.   pro ems covered are; Honey Re- proved strains of lesiedeza were .·
__   ` gio11s of tl1e State, B€glllll€PS) unheard of. There wiire no high-  
    _; Equipment, Seasonal Management, way systems in that section such ac
  ;=*%   yvintcl-jug, Ilints on Spying Man- that trucks could load out at 3 E
  ··__ mg?   agement, Syyrgpmingi I-[Ojwy Pm- o’clock in the afternoon and dc- th
.i‘’ ?     ductio11, Feeding, Robbing, Re- liv01‘ gccgl troo·riPonou llouono$ tc pl
  ·¤j:;;g;;jj     queening, Comb Building, Remov- the terminal markets by 4 o’clock E
    Q i11g Colonies from Trees or Houses, inc noxt morning- ri
iijQ_‘g;;;i-=g?. gi Stings a11d Remedies, and Diseases The cooperative packing and M
··i- f   and Enemies. In commenting on marketing association for peaches ,
  getting started in becket-ping the is no longer an experiment. Te11  
egg,-;·§fQ_;ij   ‘ following statement is inside; "A years of packing and selling proves gl
,15  two-pound or three-pound package it has a place ill tl1e Paducah Dis-
  of bees received ten days before trict. Especially is it valuable to '
  fruit bloom should produce nearly tl1e small grower who has had no
  li as much surplus honey as a normal experience in packing Hlld market-
iz 'V`.     overwintering colony." ing peaches.
  This circular would be a val- True enough, many of these be-
  uable reference for anyone inter- gi1111i11g peach orchard 1nen have
  ested in bees and should prove to pulled up their orchards and are
  be of great value to those who ob- now growing other c1·ops. Yet if
  tain it. It can be had through the we will take inventory and consult
  county agents or by writing. to tl1e tl1e men who are 11ow raising
it *";?§;*¥fi,,f,,= i University of Kentucky, Lexington, peaches for tl1e market, we will find
  and requesting Circular No. 288, a group of men who feel that
  iri ii; "Beekeeping in Kentucl‘ I oT"·i7.ei£

 B crop for the district. As evidence of Belle of Georgia variety, for be-
1 of tliiS Sltltémellli IIIOST, of the IIICD youd 3 quggtion of doubt; they are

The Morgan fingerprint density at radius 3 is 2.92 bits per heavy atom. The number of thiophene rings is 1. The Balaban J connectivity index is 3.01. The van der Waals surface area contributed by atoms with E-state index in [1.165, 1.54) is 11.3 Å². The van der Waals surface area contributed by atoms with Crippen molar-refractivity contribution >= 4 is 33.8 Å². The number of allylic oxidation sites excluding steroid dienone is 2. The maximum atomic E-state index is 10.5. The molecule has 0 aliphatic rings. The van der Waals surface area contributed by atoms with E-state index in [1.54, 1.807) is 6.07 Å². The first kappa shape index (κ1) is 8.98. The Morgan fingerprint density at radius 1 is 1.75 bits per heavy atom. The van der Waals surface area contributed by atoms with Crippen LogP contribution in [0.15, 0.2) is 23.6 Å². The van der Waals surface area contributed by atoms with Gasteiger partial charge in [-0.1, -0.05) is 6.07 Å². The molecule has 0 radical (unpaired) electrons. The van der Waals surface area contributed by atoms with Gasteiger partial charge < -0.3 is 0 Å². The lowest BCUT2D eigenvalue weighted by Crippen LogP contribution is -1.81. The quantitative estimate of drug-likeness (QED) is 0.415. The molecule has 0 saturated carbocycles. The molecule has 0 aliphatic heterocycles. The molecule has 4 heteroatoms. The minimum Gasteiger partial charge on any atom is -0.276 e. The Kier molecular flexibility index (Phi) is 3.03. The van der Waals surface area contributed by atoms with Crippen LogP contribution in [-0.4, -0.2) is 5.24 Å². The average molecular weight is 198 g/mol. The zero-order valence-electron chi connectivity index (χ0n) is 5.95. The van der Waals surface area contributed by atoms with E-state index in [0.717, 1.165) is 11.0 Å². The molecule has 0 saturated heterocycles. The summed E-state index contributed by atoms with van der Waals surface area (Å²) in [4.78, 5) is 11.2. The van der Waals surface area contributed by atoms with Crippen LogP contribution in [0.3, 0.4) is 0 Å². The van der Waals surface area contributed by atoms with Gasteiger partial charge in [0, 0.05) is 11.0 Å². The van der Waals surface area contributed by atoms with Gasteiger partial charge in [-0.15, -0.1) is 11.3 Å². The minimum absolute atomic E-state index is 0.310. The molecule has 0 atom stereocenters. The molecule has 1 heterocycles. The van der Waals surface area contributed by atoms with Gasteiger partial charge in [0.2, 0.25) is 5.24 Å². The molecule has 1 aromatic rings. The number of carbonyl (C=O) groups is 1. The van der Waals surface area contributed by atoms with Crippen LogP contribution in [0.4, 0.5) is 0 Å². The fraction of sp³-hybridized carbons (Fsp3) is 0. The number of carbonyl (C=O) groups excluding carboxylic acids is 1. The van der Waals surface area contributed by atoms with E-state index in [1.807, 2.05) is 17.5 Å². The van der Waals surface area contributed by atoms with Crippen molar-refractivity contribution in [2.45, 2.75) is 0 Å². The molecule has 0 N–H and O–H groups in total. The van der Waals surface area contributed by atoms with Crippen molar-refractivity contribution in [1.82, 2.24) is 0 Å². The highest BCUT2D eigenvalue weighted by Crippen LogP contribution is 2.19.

I- who weathered the storm of the more hardy and can be depended
mst five YCPYS am Bmdually ln' upon for occasional crop years
crcusmg their a°r°"g°· when the Iilberta fails. The Hale
3 I have talked to a number of the variety has practically passed out
ll IHCII IlO\V· gI`O\\'lIlg Z), (f()II1lIlCI`Clill of thc picture, at least In the Hlinds
_Q acreage ot peaches, and'as a whole of the gmwcl. who has handled a I
Y they welcome an expansion in acre- (,0,mnc,.Ci,]] acreage Of peaches for ,
" age and feel that the district should {hp Nt tm VQHN
" be shipping from 300 to 400 cars 4 ph ‘ " ·
  annually, and feel this volume The Size of Amateur Orchards
could be sold equally as success- ,
lc fully as their present volume of ap- I me Orchards Of less than    
U proximately 100 carloads annually. lI`(`}`S am ¤S¤¤lly not an economlcal L I
1- unit and only a small per cent of
Y Varieties Kentucky farmers can economically _ _
ir \\'c feel that the Iilberta variety himtllc as much as 50 a°1`°S· One   l
`ll should still constitute 90 per cent tl"’u"“ld tmc? Well mafmgcd me l
lc or more of a new expansion in I"_‘lm`“ U l‘l"{m where JD00 _tr°°$ I 
l` peach planting. At one of the dis- ¥!_*""'l UHIY lim` Care may be “ {mum  
ld trict educational fruit meetings Will Img-  
M held last summer a number of com- Late November and December  
lc mercial peach growers of adjoin- planting is to be preferred over ;_
n' ing states were present. The peach spring planting. Although spring  
n` variety issue was discussed. One planting will in most years prove  
ip visiting grower with a large com- satisfactory. Buy either one-}‘ear-  ¥j
lll mercial acreage said the last fifty old peach trees or June Buds. I
_; acres he planted had been straight Never accept two- or three—year-old I ;
‘ Iilbcrtas. My observation has been trees. Never buy fruit, trees from l Q
°` that there are no varieties at the a stranger, passing through your  _'
ll? present time which can replace neighborhood. Consult some suc-  
il` Elbcrtas. Some of the newer va- cessful orchard man as to where to  
rieties which offer some promise get trees. or go to the dealer where  
ld are the Golden Jubilee, Sun Glo, you would buy your Held seed or  lj
CS and Ilalehaven. and probably no spray material. Good peach trees